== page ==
Neck Pain Causes

Pinched Nerve In Neck

 

Our neck has 7 vertebrae (bones) that form the structure of our spine. At each individual vertebrae nerves will exit the neck and travel to the skin and muscles of our body so that we can move our muscles and feel different sensations. The nerves are the electrical system of our body.  When these nerves become pinched or compressed upon they can become irritated causing pain in our neck or down our arms. One of the most common neck pain causes is a pinched nerve in the neck. Common symptoms of a pinched nerve include:

a. Pain with turning head to one side
b. Pain, numbness or tingling in the arm
c. Burning in the neck or into upper trap

A pinched nerve can  affect people of all ages. Neck pain from a pinched nerve can occur due to poor posture, loss of mobility in the neck, a bulging disc, or herniated disc. It is important to identify the risk factors that predispose you to having pain from a pinched nerve in the neck. This will help you get pinched nerve relief and return to pain free movement.

What Can Be Done About a Pinched Nerve in the Neck

A pinched nerve can be healed without requiring medications, injections, or surgery. The first step is to identify what positions or postures bring about the neck pain. After you have figured out what positions bring about your pain you can then figure out what is the position of most relief for your pinched nerve pain. A cookie cutter approach to treating a pinched nerve will not work. Specific mobility and strengthening exercises along with changing movements patterns will help alleviate the pain and get you back to enjoying the activities that you love.

 

Weakness in the Neck Muscles (Headaches)

 

The muscles in our neck are some of the key supporting structures of our spine.  Neck pain can occur when the muscles have lost their ability to effectively perform their job of helping to keep good posture and move our necks. Every building needs good structural support and so does every neck!  The muscles in our neck become weak typically after a whiplash injury that occurs from a fall, sporting accident, or car accident. Weakness in neck muscle is one of the main neck pain causes. Typical symptoms of a weak neck muscles include:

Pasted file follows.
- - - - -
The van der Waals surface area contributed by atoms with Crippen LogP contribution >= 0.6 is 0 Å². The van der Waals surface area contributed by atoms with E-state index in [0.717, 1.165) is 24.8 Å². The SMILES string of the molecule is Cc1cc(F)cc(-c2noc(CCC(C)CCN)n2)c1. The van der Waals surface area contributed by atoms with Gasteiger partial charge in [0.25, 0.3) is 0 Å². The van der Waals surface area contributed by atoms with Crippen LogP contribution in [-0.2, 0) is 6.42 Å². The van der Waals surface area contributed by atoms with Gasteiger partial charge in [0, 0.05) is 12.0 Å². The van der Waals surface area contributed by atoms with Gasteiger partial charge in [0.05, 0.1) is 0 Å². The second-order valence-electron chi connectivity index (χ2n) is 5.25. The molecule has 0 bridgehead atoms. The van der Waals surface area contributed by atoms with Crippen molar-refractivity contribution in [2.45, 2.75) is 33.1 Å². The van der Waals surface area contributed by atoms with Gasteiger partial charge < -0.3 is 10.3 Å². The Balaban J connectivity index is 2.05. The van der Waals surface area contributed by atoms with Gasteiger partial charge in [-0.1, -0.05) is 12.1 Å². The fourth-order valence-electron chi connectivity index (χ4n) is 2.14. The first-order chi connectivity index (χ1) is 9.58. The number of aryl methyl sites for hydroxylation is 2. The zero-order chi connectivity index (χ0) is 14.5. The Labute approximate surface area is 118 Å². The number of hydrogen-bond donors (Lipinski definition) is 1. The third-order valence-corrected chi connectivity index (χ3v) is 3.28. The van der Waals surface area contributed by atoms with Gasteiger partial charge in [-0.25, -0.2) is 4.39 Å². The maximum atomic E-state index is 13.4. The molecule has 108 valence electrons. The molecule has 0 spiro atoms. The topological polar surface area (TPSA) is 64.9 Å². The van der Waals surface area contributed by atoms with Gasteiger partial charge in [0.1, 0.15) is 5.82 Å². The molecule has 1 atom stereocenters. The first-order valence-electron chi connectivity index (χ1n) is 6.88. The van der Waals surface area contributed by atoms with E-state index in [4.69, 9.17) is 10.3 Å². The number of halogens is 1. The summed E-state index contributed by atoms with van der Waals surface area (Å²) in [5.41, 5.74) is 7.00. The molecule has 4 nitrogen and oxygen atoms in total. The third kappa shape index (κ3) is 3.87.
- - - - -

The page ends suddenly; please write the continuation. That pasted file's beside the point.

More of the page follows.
a. Decreased pain in the neck when the head is support
b. Your neck feels tired and you feel it cannot support your head
c. The sensation of neck tightness or tension in your neck muscles

A little known fact is that headaches can be caused by weakness in the neck muscles. When the muscles in the neck become overworked they will tense up. This tension in the back of our neck at the base of the head can limit mobility in the neck.  If this tension in the back of the head gets worse than it can lead to pain into the side of our head, forehead, sinus, and jaw region.

What Can Be Done About Muscles Weakness in the Neck

The keys to treating weakness of the neck muscles and headaches is to gradually build up the stability and function of these muscles. There is good evidence in the research that improving neck muscle endurance and stability can decrease pain and improve mobility of the neck.  A common mistake that is made is that only “general” strengthening exercises are prescribed and sometimes this can lead to no change in neck pain or it can even make the pain worse! It is important to undergo a thorough assessment to decipher which specific exercises will benefit you so that you can get back to pain free movement and enjoy life without pain limitations.

 

Herniated Disc in Neck

 

A herniated disc is another condition that can contribute to neck pain. The disc in the neck provides cushion and movement to the spine. When too much pressure is placed on the disc it can lead to pain in the neck.  Herniated discs primarily occur in the age range 20-50 years old and is one of the more common neck pain causes in this age group. Repetitive neck movements, looking down for prolonged periods of time, and poor posture can lead to a herniated disc in the neck. Some of the common signs of a herniated disc include:

a. Pain increased with looking down or up
b. Pain that increases with sitting for too long
c. Pain, numbness, or tingling into the shoulder or arm.

What Can Be Done About a Herniated Disc in the Neck?

A herniated disc can be treated without needing medications, injections, or surgery. Physical Therapy has been shown to be a safe and effective treatment that can help people that have a herniated disc in the neck return back to pain free living. Healing a herniated disc begins with improved postural awareness and movement patterns.  Aggravating activities must be discontinued to help calm the pain down. Specific exercises that can easily be done throughout the day can help reduce symptoms and get to enjoying the activities you love without dealing with pain!